Navigating ‘Work Drinks’ When Drinking is Part of the Culture
Whether you work in the food service industry, have a keg in the office, or belong to a company where Friday night drinks seem all but mandatory, alcohol can feel inescapable as it oftentimes serves as the centerpiece of workplace and after-work activities. According to a recent national survey of full-time employees from all industries, close to half of workers (46 percent) say their coworkers go to happy hour or other events where alcohol is involved. What’s more, one out of every ten employees say these events are happening ‘very often.’ If you’re looking to moderate your drinking, how can you pursue your goals while still feeling like a “team player” and socializing with your coworkers? For those of you wishing you could make a change, the challenge is very real.
Here are five ways to successfully moderate your drinking with co-workers who love a tipple, or two...
1. Set hard limits. Rather than just aiming to “cut back” or “take it easy” at an office get-together, always decide before the event exactly how many drinks you will have. 1 in 4 employees report they’ve seen a coworker drink too much at a work event. How many drinks are you comfortable with in a professional setting? Commit to your limit by writing it down or telling your Annum coach.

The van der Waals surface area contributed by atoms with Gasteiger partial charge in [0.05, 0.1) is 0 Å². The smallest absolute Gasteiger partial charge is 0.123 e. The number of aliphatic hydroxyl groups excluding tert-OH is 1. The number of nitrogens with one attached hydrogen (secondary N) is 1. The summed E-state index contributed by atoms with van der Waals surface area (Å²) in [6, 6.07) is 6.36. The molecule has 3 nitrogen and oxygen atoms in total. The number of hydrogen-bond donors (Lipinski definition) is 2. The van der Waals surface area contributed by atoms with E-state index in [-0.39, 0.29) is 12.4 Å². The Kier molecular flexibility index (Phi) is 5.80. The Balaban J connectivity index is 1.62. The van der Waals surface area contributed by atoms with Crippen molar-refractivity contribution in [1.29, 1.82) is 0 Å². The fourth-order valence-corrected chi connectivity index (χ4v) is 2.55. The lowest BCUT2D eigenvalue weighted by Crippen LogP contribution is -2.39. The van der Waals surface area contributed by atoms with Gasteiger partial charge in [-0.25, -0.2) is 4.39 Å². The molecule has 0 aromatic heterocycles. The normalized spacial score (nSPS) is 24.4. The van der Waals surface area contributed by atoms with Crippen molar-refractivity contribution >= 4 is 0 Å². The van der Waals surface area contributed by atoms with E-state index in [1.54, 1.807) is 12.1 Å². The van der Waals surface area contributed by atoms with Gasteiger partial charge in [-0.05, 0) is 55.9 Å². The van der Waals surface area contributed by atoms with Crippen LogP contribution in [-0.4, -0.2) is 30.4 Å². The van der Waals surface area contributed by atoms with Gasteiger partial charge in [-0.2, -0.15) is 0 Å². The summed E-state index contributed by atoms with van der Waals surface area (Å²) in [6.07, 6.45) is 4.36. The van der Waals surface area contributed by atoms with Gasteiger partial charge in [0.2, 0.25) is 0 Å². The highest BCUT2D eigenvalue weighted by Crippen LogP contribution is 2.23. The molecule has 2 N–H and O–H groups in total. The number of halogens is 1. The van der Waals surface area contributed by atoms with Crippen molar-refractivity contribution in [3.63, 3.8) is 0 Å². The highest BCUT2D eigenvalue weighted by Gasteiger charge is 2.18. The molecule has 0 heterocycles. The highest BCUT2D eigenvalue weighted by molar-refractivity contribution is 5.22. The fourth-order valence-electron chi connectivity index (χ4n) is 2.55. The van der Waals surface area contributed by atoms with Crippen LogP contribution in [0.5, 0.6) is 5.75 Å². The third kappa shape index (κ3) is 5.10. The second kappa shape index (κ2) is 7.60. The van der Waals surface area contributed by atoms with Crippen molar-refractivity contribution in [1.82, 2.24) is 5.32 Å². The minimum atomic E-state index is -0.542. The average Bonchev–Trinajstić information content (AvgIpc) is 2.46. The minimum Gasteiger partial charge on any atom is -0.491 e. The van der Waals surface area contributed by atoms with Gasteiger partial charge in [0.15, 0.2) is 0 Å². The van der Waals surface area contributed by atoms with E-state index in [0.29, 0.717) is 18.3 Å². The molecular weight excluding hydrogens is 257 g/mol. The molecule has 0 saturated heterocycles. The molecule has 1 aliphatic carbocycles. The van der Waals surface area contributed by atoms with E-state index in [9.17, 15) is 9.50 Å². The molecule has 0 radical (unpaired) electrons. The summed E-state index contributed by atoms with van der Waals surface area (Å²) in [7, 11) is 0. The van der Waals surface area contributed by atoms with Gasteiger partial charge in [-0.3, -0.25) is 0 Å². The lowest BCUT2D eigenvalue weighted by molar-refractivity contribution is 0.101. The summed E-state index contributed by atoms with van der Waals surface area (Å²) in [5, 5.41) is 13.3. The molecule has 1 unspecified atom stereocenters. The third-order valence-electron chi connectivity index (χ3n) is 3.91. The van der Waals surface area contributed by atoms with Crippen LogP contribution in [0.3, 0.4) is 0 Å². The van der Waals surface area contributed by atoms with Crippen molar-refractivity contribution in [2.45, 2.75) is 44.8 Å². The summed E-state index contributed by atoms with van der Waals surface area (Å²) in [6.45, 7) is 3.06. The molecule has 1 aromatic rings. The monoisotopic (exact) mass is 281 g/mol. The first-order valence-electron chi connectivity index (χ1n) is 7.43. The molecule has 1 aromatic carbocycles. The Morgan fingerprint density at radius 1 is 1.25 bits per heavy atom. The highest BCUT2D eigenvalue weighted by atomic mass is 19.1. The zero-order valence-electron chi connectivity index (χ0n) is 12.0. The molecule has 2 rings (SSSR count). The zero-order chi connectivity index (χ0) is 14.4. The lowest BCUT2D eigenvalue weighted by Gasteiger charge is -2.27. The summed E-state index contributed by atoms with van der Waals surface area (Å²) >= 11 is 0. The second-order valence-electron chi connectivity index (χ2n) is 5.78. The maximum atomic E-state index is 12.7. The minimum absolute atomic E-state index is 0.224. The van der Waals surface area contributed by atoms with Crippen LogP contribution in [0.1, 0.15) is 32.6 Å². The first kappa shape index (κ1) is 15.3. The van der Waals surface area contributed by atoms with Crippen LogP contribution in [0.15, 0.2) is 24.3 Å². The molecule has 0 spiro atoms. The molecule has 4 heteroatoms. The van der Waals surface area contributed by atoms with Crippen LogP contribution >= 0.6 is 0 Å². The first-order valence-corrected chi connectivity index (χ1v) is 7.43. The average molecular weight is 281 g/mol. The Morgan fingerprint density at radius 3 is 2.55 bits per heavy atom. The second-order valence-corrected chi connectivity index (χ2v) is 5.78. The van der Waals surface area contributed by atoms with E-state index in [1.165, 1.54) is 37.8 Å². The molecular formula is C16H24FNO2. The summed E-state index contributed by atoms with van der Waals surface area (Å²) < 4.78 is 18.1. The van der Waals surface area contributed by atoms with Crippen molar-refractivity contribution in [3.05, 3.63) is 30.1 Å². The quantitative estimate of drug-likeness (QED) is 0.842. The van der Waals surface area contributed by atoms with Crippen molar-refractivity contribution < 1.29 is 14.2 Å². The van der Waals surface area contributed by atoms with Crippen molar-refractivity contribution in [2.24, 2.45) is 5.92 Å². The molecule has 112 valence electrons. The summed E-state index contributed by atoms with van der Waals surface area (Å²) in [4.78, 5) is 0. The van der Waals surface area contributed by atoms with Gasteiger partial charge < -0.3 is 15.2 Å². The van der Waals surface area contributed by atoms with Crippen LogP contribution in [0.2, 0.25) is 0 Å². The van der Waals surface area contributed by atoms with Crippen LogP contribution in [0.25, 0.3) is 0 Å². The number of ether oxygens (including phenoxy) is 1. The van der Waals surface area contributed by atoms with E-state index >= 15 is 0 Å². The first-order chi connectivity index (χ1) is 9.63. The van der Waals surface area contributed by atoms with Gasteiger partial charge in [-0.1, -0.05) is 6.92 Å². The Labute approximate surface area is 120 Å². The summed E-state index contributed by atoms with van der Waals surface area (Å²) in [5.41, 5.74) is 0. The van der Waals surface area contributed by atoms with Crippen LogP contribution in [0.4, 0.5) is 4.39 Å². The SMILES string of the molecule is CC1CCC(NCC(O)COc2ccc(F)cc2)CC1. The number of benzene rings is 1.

2. Avoid refills. To pay attention to how much you’re drinking, don’t let co-workers or wait staff top off your drink before you’re done. It’s all too easy to lose count of how much you’re drinking: what feels like a few innocent top-offs can easily be multiple standard drinks. Rehearse how to plan to say “no” when someone offers you that next drink.
3. Alternate water and alcohol. If you’re only having a few drinks and the event tends to go on for a while, pace yourself. Alternate your drinks with seltzer or soda. Carry an empty beer bottle or ask your bartender to serve you water with lemon in a cocktail glass so you aren’t empty handed.
4. Eat healthfully beforehand. Avoid drinking on an empty stomach and remember to always eat before the event. Snack on something filling, even if it’s just a sandwich you picked up on your lunch break. By going in with a full stomach, the alcohol will affect you less, thus decreasing its ability to weaken your resolve.
5. Get in and get out early. If the night tends to unwind the longer it goes on, show up on time, and get out early. The more tired you are, the harder it will be to stay focused on your goal. Conveniently, if everyone’s been drinking, they won’t notice your carefully executed Irish Goodbye…